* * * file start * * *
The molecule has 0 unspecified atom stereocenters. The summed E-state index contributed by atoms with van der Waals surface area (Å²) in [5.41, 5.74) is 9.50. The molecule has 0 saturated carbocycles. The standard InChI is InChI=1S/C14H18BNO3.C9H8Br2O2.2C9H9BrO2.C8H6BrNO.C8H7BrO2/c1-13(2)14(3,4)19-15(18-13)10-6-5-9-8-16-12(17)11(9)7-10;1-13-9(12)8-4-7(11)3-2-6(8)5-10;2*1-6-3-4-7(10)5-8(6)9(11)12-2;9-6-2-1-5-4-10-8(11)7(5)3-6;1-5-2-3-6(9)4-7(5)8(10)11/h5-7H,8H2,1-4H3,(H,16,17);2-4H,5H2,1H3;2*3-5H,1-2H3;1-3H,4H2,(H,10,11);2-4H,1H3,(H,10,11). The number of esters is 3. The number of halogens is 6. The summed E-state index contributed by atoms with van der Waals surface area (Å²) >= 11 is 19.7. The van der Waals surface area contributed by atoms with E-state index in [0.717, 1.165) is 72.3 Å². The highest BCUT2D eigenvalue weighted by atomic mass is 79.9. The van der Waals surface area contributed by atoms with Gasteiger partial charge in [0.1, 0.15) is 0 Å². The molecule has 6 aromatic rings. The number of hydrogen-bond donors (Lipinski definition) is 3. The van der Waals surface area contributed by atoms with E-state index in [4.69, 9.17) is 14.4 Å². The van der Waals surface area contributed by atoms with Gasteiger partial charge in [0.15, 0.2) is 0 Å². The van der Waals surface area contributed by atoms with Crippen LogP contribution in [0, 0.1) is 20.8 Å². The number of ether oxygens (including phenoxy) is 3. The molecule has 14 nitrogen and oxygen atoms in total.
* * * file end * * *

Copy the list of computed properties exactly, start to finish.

The molecule has 0 unspecified atom stereocenters. The summed E-state index contributed by atoms with van der Waals surface area (Å²) in [5.41, 5.74) is 9.50. The molecule has 0 saturated carbocycles. The standard InChI is InChI=1S/C14H18BNO3.C9H8Br2O2.2C9H9BrO2.C8H6BrNO.C8H7BrO2/c1-13(2)14(3,4)19-15(18-13)10-6-5-9-8-16-12(17)11(9)7-10;1-13-9(12)8-4-7(11)3-2-6(8)5-10;2*1-6-3-4-7(10)5-8(6)9(11)12-2;9-6-2-1-5-4-10-8(11)7(5)3-6;1-5-2-3-6(9)4-7(5)8(10)11/h5-7H,8H2,1-4H3,(H,16,17);2-4H,5H2,1H3;2*3-5H,1-2H3;1-3H,4H2,(H,10,11);2-4H,1H3,(H,10,11). The number of esters is 3. The number of halogens is 6. The summed E-state index contributed by atoms with van der Waals surface area (Å²) >= 11 is 19.7. The van der Waals surface area contributed by atoms with E-state index in [0.717, 1.165) is 72.3 Å². The highest BCUT2D eigenvalue weighted by atomic mass is 79.9. The van der Waals surface area contributed by atoms with Gasteiger partial charge in [0.1, 0.15) is 0 Å². The molecule has 6 aromatic rings. The number of hydrogen-bond donors (Lipinski definition) is 3. The van der Waals surface area contributed by atoms with E-state index in [4.69, 9.17) is 14.4 Å². The van der Waals surface area contributed by atoms with Gasteiger partial charge in [0.15, 0.2) is 0 Å². The van der Waals surface area contributed by atoms with Crippen LogP contribution in [0, 0.1) is 20.8 Å². The number of ether oxygens (including phenoxy) is 3. The molecule has 14 nitrogen and oxygen atoms in total.